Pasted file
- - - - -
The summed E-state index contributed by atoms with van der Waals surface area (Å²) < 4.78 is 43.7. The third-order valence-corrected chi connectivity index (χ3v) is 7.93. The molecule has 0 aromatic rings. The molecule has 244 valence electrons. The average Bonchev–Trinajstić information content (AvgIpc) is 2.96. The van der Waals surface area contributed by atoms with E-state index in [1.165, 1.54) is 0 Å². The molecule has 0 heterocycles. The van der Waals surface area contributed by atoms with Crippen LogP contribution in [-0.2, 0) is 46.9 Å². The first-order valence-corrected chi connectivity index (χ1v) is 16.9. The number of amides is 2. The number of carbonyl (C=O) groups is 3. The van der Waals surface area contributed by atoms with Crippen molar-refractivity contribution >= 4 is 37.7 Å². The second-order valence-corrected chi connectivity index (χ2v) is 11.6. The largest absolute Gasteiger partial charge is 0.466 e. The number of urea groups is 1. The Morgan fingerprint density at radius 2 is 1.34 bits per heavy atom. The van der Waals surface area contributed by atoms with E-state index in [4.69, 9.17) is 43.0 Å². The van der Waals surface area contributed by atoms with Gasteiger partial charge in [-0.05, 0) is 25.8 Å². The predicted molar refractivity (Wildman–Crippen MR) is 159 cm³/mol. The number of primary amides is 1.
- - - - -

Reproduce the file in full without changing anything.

The summed E-state index contributed by atoms with van der Waals surface area (Å²) < 4.78 is 43.7. The third-order valence-corrected chi connectivity index (χ3v) is 7.93. The molecule has 0 aromatic rings. The molecule has 244 valence electrons. The average Bonchev–Trinajstić information content (AvgIpc) is 2.96. The van der Waals surface area contributed by atoms with E-state index in [1.165, 1.54) is 0 Å². The molecule has 0 heterocycles. The van der Waals surface area contributed by atoms with Crippen LogP contribution in [-0.2, 0) is 46.9 Å². The first-order valence-corrected chi connectivity index (χ1v) is 16.9. The number of amides is 2. The number of carbonyl (C=O) groups is 3. The van der Waals surface area contributed by atoms with Crippen molar-refractivity contribution >= 4 is 37.7 Å². The second-order valence-corrected chi connectivity index (χ2v) is 11.6. The largest absolute Gasteiger partial charge is 0.466 e. The number of urea groups is 1. The Morgan fingerprint density at radius 2 is 1.34 bits per heavy atom. The van der Waals surface area contributed by atoms with E-state index in [4.69, 9.17) is 43.0 Å². The van der Waals surface area contributed by atoms with Gasteiger partial charge in [-0.05, 0) is 25.8 Å². The predicted molar refractivity (Wildman–Crippen MR) is 159 cm³/mol. The number of primary amides is 1.